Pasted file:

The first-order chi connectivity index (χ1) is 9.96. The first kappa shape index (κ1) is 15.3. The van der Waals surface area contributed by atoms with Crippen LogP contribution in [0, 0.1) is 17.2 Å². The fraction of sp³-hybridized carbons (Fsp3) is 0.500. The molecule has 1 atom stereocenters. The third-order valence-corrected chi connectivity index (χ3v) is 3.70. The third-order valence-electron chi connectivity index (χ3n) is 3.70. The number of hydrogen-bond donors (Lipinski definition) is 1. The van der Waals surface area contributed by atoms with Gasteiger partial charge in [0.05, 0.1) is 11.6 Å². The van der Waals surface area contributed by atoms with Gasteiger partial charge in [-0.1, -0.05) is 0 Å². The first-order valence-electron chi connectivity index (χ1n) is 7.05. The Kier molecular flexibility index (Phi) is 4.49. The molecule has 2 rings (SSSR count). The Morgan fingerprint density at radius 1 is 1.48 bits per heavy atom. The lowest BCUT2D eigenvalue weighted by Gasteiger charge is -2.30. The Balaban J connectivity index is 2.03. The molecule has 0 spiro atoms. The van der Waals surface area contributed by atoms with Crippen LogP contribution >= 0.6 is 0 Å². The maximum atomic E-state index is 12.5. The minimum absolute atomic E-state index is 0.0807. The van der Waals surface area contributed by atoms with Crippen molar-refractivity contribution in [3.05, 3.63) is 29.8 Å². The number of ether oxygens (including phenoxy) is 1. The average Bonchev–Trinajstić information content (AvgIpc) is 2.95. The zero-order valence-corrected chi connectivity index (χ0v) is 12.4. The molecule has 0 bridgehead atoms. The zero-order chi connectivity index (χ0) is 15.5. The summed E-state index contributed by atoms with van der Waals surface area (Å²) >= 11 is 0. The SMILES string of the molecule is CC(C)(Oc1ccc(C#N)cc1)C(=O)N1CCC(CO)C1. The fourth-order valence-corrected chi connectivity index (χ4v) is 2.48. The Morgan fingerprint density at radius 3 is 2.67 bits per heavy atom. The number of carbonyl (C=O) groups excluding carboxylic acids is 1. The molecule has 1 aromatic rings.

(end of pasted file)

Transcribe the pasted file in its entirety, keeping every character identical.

The first-order chi connectivity index (χ1) is 9.96. The first kappa shape index (κ1) is 15.3. The van der Waals surface area contributed by atoms with Crippen LogP contribution in [0, 0.1) is 17.2 Å². The fraction of sp³-hybridized carbons (Fsp3) is 0.500. The molecule has 1 atom stereocenters. The third-order valence-corrected chi connectivity index (χ3v) is 3.70. The third-order valence-electron chi connectivity index (χ3n) is 3.70. The number of hydrogen-bond donors (Lipinski definition) is 1. The van der Waals surface area contributed by atoms with Gasteiger partial charge in [0.05, 0.1) is 11.6 Å². The van der Waals surface area contributed by atoms with Gasteiger partial charge in [-0.1, -0.05) is 0 Å². The first-order valence-electron chi connectivity index (χ1n) is 7.05. The Kier molecular flexibility index (Phi) is 4.49. The molecule has 2 rings (SSSR count). The Morgan fingerprint density at radius 1 is 1.48 bits per heavy atom. The lowest BCUT2D eigenvalue weighted by Gasteiger charge is -2.30. The Balaban J connectivity index is 2.03. The molecule has 0 spiro atoms. The van der Waals surface area contributed by atoms with Crippen LogP contribution >= 0.6 is 0 Å². The maximum atomic E-state index is 12.5. The minimum absolute atomic E-state index is 0.0807. The van der Waals surface area contributed by atoms with Crippen molar-refractivity contribution in [3.05, 3.63) is 29.8 Å². The number of ether oxygens (including phenoxy) is 1. The average Bonchev–Trinajstić information content (AvgIpc) is 2.95. The zero-order valence-corrected chi connectivity index (χ0v) is 12.4. The molecule has 0 bridgehead atoms. The zero-order chi connectivity index (χ0) is 15.5. The summed E-state index contributed by atoms with van der Waals surface area (Å²) >= 11 is 0. The SMILES string of the molecule is CC(C)(Oc1ccc(C#N)cc1)C(=O)N1CCC(CO)C1. The fourth-order valence-corrected chi connectivity index (χ4v) is 2.48. The Morgan fingerprint density at radius 3 is 2.67 bits per heavy atom. The number of carbonyl (C=O) groups excluding carboxylic acids is 1. The molecule has 1 aromatic rings.